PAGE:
Lucky for the UK, the Bank of England is run by a Canadian who acts like an American

Do not be fooled by the oversized rendering of a UK bank note featuring Jane Austen. This man is a Canadian.
Do not be fooled by the oversized rendering of a UK bank note featuring Jane Austen. This man is a Canadian.
Image: Reuters / Chris Ratcliffe
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The British economy is in the pits. Unemployment remains near where it was during the worst of the Great Recession. Real household income levels are tumbling as fast as they did during the bleak, proto-punk days of the mid-1970s. And David Cameron’s  government continues to focus on balancing the budget rather than promoting growth.

Into that breach steps the world’s smoothest Canadian: Mark Carney. Much is being asked of the former Goldman Sachs banker and ex-head of the Bank of Canada; He’s first non-Brit to lead the Bank of England in its more than three centuries of history.

The Cameron government isn’t willing to do much for the economy on the fiscal front, but it has made quite clear that it expects the Bank of England to use monetary policy to help jolt UK growth.

And this morning, Carney started that work in earnest. How? By talking about the future.

Carney unveiled the BoE’s newest policy tool: forward guidance. What is forward guidance? It’s basically a conditional promise—central bankers like to leave themselves lots of wiggle room— to keep interest rates low and continue pumping cash into the economy by buying bonds until unemployment falls to at least 7%. By removing worries about when and how interest rates would rise, the policy is supposed to prompt businesses to borrow and spend rather than save.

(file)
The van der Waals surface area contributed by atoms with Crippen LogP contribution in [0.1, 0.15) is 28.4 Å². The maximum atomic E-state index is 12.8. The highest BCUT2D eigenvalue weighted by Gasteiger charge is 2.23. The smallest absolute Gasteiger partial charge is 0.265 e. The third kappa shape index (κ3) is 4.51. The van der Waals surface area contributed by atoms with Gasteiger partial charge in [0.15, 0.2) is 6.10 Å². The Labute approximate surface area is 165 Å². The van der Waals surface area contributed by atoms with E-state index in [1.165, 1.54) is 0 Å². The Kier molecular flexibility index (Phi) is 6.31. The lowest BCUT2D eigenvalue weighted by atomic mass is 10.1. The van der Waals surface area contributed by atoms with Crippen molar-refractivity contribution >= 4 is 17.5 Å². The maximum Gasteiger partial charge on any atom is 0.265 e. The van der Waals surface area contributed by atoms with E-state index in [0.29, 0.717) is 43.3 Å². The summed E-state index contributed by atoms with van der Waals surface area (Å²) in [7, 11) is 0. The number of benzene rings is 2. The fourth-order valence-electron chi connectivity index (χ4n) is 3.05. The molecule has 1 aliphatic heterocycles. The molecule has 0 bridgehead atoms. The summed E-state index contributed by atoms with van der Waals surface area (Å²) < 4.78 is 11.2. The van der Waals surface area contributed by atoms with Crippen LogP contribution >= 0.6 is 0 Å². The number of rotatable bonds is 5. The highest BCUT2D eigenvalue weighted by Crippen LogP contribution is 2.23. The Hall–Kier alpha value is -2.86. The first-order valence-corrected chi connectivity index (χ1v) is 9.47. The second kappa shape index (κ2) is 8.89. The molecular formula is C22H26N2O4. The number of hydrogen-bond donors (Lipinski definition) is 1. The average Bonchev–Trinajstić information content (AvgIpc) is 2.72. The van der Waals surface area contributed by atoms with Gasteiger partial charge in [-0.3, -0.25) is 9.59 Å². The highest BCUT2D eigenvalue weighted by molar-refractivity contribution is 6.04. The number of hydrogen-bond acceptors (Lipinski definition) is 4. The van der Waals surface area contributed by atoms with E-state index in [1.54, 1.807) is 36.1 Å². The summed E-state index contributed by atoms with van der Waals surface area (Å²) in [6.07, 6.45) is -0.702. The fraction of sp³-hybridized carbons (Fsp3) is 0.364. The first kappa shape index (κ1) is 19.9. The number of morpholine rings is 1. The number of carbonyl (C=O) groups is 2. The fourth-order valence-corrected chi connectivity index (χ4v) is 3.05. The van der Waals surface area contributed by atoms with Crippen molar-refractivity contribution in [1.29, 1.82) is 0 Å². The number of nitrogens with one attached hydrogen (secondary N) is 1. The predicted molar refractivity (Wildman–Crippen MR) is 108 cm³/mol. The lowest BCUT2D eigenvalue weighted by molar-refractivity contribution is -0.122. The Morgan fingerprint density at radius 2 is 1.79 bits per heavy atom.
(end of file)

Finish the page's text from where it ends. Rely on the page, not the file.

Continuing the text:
This might sound familiar to die-hard central banking fans. Ben Bernanke’s Federal Reserve has been making similar commitments to keep its bond-buying programs at full throttle until unemployment falls to a set level, something the central bank initially said in late 2012. Of course the whole reason central banks have to resort to forward guidance is because their traditional tool of choice—raising or lowering key policy rates such as the Federal Funds rate—can’t do much when rates are already near zero. (Or if you want to get fancy about it, “the zero bound.”)

But actually it was Carney’s Bank of Canada which pioneered the use of forward guidance, announcing its own conditional commitment to keep rates low back in April 2009. (The technique was later adopted by the Fed, and more recently the ECB.)

Who came up with what particular tools when, however, is beside the point. Back in April 2009, Carney—and central bankers around the world—were struggling with an economic crisis that threatened to become a second Great Depression. Some, such as Carney and Federal Reserve chairman Ben Bernanke, decided to act. Others, like the ECB, didn’t.

Considering the dire state of the British economy, the UK is lucky to have someone who has shown a Bernankian willingness to act in service of economic growth. We’ll wait to see whether it works.